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Study: Less Money is Spent on Latino Healthcare


Study: Less Money is Spent on Latino Healthcare

Healthcare spending is disproportionately skewed toward white people, with less money spent on Latino patients, according to new research from the University of Washington’s Institute for Health Metrics and Evaluation and others. “This study found statistically significant differences in estimated healthcare spending across six race/ethnicity groups, with differences present for total spending, age-standardized spending, spending by type of care, and health-condition-specific spending per notified case,” according to the study. The disparity has significant implications for policies needed for equity in healthcare spending. “Despite making up 18.5% of the U.S. population, only 11% of healthcare spending goes toward Latinos. We can address this disparity by examining the ...

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Andrea Reichl: Facing Breast Cancer, Be Your Own Advocate


Andrea Reichl san antonio breast cancer survivor main

By Andrea Reichl Breast Cancer Survivor in San Antonio On June 8, 2015 I got the dreaded call that would change my my world as I knew it. I had only been 38 for one month and cancer never even crossed my mind as a possibility. I previously have had a mammogram and ultrasound annually due to a lump that was being monitored since my early 20s. Six months after my last mammogram my nipple became red and itchy. My gynecologist sent me to a breast specialist, who rudely told me it was because I didn’t have babies. It was devastating to hear that because she was unaware that for over 10 years my husband and I tried to have kids, unsuccessfully. She prescribed me a cream that didn’t work. I decided to go back to my gynecologist as things just didn’t feel right, and I ...

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70,000 Latinos Lost Lives to Gunfire Since 1999


Latinos Lose Lives Gunfire

Gun violence claims many lives every year. 69,519 U.S. Latinos were killed with guns from 1999 through 2019, according to a new report from Violence Policy Center (VPC). The report, which also analyzed lethal gunfire data from 2019 by race/ethnicity, found Latinos have a nearly twice-as-high homicide victimization rate (5.15 per 100,000) than whites (2.62). Most homicides involved firearms, and Latino victims were often youths or young adults. This issue warrants legislative attention, as too many people still suffer at the hands of guns, according to Josh Sugarman, executive director at VPC. “A lot of states have not adjusted the way that they approach violence prevention and issues associated with their increasing Latino population,” Sugarman said. “The reason we do ...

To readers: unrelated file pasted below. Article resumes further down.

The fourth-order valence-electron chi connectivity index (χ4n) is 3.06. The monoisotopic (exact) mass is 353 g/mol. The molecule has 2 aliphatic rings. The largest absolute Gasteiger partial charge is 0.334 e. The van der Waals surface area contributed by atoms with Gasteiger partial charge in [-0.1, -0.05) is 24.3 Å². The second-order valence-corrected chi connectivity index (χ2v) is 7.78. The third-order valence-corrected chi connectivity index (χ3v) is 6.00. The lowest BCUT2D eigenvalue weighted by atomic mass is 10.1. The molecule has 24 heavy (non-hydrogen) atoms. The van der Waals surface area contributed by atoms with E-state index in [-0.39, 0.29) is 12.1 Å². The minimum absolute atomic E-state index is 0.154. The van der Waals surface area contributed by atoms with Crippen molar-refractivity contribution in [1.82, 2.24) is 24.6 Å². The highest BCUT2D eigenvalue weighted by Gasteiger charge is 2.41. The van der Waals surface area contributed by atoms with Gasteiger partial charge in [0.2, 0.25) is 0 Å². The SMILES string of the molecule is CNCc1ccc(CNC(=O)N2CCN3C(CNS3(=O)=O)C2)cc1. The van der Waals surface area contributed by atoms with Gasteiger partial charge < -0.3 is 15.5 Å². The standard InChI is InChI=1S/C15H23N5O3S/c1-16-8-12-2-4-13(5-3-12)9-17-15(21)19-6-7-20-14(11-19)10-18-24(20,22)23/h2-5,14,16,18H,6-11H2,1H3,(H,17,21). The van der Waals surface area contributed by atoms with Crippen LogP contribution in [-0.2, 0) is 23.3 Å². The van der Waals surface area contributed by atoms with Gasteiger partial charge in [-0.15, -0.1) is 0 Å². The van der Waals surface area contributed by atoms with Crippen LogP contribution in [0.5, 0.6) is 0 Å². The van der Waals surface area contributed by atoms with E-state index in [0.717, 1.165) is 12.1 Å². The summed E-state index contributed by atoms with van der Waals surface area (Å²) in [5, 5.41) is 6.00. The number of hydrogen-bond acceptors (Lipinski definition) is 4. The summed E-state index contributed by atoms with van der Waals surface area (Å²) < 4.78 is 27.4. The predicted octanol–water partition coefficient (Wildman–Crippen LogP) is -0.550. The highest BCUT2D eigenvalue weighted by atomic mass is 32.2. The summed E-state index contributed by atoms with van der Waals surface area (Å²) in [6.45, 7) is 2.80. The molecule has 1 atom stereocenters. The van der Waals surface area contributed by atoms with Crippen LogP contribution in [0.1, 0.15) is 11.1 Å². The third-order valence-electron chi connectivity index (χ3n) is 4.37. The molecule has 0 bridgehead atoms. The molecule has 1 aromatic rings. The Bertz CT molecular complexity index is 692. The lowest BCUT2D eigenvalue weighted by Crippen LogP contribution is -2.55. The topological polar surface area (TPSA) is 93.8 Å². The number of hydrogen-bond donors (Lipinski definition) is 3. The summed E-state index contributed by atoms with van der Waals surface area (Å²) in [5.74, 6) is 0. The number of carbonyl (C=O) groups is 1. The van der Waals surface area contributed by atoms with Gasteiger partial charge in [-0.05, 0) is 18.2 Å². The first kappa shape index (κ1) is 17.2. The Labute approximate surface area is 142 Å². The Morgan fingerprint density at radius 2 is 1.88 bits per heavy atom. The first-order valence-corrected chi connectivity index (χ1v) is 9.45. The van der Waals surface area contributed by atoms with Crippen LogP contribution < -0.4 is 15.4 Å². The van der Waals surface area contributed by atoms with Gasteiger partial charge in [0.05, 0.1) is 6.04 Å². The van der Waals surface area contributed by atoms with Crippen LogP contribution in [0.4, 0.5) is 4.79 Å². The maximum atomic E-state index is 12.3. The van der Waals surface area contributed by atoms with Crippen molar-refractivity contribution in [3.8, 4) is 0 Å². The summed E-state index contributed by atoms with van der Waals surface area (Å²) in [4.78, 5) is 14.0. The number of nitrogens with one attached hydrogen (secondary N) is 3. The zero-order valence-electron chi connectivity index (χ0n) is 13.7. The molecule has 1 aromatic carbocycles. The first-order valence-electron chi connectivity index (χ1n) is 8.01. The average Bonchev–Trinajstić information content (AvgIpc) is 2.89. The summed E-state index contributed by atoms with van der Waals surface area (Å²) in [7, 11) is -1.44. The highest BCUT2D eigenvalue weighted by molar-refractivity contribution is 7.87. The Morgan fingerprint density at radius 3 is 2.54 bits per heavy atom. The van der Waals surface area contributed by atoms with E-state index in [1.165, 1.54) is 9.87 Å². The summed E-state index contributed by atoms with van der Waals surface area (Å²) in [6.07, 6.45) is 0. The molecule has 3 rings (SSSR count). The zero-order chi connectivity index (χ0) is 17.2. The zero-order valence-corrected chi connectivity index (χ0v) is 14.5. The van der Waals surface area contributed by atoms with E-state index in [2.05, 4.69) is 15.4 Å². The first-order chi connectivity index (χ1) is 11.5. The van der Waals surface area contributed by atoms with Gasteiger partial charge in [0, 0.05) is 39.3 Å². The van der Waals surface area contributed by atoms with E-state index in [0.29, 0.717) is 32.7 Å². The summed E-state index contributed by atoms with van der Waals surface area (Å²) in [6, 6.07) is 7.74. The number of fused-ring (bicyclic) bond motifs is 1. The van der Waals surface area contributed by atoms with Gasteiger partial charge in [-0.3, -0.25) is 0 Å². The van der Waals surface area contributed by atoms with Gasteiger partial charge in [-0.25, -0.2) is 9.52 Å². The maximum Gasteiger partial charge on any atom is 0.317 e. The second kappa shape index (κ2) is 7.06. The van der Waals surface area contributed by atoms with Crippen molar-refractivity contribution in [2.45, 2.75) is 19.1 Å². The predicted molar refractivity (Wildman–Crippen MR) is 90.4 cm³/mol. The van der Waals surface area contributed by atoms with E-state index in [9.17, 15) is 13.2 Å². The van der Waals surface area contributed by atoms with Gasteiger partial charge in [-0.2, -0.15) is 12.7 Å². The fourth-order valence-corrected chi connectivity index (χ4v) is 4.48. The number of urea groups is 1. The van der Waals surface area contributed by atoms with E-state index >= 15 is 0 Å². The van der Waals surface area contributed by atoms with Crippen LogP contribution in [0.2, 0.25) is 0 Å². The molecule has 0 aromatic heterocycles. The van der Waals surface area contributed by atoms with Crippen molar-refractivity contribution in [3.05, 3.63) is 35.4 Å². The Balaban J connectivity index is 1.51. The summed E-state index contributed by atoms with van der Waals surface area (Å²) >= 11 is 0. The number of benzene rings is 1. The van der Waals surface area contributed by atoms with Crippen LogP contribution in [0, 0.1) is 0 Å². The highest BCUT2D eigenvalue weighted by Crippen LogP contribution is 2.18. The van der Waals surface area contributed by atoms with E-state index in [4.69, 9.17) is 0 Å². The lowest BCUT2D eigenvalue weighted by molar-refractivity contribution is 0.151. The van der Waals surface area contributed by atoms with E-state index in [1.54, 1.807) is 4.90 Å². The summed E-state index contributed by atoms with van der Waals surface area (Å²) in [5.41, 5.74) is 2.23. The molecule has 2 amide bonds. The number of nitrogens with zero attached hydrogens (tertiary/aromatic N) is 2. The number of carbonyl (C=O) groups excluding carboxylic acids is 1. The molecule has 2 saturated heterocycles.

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Data: Child Poverty Grew for Latino Immigrants During COVID-19 Pandemic


Data: Child Poverty Grew for Latino Immigrants During COVID-19 Pandemic

Poverty rates among Latino families have grown immensely during the pandemic. The rates are worst for the children of Latino immigrants, according to new data from the National Research Center on Hispanic Children & Families (Center). The disparity is mainly due to the heavy economic impact that the pandemic has had on immigrant families. “The increase in poverty rates among Latino children in immigrant families during the pandemic reflects, in part, a confluence of factors in the labor market,” according to the Center. There may also be a stigma against seeking federal assistance as well as a fear of the expired public charge rule. With equitable policies that target economic recovery for immigrants and education about the end of public charge, we can address these ...

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Latinas Are Leaving the Workforce. How Will This Impact Economy Recovery?


Latinas Leaving Workforce Economy Recovery